One of my apprehensions about the potential to take the library job is the 8-5 format. Admittedly, I've never been very good at that type of work. I get antsy and weird if I'm trapped any one place for a fixed amount of time. In fact, that sense of freedom is exactly why I chose to pursue a trip in academia (whether college or university). Additionally, the vacation time, as a teacher of higher education, is killer! Who else gets a month off at Christmas?
So, while I've been excited about the library position, I'm also nervous about the potential of actually getting it. I've been cranking my brain for the last several days about the Fall job possibilities. Which job should I take if I get the library gig? Should I keep part of the teaching position I already agreed to? Same money, different hours, different vacation policies, different locations, etc. I would certainly prefer teaching, but as of yesterday the library's promise of stability and insurance was winning.
Then I got a call.
I submitted an application to another community college (where the library job is...not the one I'm already committed to for the Fall) a while back with little hope of them actually calling. They rarely have any turnover or need of a new teacher because their current faculty seem really happy (a good friend of mine, with whom I used to teach high school, in particular).
So, when they called to offer me a teaching job yesterday I was SHOCKED and THRILLED! It is part-time, but it's two night classes that meet once a week. One meets on Monday night, which I agreed to take, and one meets on Tuesday, which I can't take that one because of another commitment.
However, what this means is a foot in the door at two community colleges with hope of full-time on the horizon, an end to money woes for the foreseeable future, and getting that delicious vacation/free time back. You see, my obsession with free time has something to do with the hobbies to which I'm devoted. I love putting Estella's Revenge together and writing my novel just as much as any job -- another reason I went into a career as flexible as higher education.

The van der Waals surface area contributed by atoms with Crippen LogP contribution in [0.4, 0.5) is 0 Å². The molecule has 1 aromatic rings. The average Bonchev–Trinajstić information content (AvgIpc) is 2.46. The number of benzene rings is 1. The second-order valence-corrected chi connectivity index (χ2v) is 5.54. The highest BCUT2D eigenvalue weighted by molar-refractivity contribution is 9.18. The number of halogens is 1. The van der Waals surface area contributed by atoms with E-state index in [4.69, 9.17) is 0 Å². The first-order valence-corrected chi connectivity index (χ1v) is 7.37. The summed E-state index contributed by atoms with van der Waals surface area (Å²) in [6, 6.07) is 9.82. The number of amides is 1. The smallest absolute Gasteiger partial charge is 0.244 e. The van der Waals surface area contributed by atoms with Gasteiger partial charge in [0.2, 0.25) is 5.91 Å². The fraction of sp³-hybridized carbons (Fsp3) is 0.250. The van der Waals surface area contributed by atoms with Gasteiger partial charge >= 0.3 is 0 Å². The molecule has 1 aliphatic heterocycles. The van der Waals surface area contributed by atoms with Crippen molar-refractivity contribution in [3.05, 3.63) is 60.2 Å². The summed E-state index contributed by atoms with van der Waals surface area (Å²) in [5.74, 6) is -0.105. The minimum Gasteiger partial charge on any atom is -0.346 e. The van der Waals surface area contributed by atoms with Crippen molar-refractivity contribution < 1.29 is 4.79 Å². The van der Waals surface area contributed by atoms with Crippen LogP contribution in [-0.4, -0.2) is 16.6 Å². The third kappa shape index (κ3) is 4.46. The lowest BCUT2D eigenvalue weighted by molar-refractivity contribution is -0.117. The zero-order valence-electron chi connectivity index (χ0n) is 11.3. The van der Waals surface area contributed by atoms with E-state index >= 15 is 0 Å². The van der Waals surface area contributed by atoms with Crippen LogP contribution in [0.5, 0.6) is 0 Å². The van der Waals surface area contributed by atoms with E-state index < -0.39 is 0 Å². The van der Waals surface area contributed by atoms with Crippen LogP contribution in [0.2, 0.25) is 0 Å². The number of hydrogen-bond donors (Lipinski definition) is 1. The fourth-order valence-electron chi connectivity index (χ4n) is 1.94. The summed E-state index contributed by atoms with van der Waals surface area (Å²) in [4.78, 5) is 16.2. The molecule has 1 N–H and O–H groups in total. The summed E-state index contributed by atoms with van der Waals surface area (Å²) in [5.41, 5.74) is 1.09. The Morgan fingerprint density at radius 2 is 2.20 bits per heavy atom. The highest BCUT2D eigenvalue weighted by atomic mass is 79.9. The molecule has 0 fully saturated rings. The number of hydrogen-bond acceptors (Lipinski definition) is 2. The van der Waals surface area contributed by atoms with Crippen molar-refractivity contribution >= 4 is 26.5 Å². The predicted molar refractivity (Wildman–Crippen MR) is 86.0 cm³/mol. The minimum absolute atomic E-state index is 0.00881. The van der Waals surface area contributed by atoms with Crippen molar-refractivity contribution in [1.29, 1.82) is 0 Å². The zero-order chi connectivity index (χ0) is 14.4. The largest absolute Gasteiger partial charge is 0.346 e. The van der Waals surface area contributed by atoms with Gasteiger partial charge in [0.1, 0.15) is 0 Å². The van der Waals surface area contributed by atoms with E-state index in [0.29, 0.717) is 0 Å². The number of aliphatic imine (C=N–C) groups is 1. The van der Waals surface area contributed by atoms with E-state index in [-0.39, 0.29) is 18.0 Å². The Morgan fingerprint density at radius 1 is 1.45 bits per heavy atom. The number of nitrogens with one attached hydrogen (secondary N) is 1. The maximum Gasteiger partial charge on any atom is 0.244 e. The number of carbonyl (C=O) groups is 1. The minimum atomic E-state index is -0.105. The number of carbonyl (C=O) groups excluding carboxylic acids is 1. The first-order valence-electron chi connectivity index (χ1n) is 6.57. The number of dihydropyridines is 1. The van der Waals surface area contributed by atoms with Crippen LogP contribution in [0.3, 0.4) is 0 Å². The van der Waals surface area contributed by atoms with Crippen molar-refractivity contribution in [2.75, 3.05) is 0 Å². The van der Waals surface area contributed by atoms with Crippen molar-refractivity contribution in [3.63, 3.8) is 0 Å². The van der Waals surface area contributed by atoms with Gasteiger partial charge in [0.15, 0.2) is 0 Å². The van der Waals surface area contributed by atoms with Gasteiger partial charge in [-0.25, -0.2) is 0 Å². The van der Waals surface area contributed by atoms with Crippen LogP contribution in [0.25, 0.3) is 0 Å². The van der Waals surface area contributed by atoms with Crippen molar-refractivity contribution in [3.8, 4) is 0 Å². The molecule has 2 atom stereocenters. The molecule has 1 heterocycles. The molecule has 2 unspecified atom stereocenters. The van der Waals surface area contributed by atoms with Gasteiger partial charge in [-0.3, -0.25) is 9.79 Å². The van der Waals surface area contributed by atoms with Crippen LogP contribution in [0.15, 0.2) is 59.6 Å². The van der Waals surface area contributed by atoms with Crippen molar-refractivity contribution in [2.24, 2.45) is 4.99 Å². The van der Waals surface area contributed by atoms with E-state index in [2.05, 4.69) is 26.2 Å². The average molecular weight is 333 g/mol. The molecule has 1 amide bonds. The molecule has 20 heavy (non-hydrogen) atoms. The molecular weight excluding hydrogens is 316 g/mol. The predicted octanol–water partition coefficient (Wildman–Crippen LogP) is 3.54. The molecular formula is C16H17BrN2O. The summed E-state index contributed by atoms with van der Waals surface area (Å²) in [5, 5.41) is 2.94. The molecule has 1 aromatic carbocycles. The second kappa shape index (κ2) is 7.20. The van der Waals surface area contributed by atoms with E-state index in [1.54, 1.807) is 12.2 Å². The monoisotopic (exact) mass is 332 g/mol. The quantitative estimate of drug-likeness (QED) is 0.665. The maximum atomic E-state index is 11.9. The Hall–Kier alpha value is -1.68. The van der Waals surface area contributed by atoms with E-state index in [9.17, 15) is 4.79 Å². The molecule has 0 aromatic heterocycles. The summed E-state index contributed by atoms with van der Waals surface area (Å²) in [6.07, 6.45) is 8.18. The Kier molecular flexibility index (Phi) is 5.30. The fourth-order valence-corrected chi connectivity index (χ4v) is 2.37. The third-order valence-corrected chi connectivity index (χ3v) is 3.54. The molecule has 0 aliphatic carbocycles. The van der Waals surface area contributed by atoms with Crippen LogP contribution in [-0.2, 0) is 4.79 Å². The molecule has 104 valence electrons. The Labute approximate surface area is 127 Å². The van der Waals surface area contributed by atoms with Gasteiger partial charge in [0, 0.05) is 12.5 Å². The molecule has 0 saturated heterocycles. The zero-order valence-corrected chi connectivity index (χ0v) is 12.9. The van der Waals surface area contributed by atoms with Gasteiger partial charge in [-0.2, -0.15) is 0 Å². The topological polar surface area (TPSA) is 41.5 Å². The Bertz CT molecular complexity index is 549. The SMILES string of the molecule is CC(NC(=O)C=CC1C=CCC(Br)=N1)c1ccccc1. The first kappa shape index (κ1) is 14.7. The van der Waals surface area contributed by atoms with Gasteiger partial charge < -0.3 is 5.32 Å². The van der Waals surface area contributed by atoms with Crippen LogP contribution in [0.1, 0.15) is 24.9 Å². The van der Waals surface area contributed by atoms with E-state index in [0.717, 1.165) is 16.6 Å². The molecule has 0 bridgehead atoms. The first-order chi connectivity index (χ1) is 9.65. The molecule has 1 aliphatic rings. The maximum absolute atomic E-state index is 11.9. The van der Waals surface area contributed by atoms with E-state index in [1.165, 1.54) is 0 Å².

This turn of events fits into what my mother considers my genuine good luck. For the entirety of my working life (16-26) jobs have, quite literally, fallen in my lap. When I was 16 and looking for a job with which to buy gas money, a teacher happened to walk through the Home Economics room where I was fiddling around before class. When she saw me, she stopped short and said, "Andi, you'd be good for this. Do you need a job?" A local florist and good friend of our family was looking for a high school student to do her computer bookkeeping.
A few months later another local store owner and another friend of the family caught my mom at his grocery store and asked her if I'd like a job. So, I took my 2nd job and worked both until shortly before my graduation from high school.
I later interviewed for a computer lab assistant position at Baylor University and was hired on the spot. When I left Baylor, a colleague of my mother's offered me a web design internship with a Fortune 500 company after my mom asked her to proofread my newly typed resume. Later in my college career, when I'd switched to an English major and needed some extra cash, a professor recommended me (without my knowing) as a writing center tutor. Even later, upon college graduation, I was hired on the spot for a high school teaching position. EVEN later, when I left North Carolina to move back to Texas in 2004 to start my M.A., a former high school teacher recommended me for a community college teaching position and they hired me before I'd even left the state of NC.
You see the pattern here. Jobs tend to fall in my lap, and I'm incredibly grateful that they do and that the trend seems to be continuing.
As that former high school teacher friend once said, "Wow, that's a God thing."
I'm beginning to think so!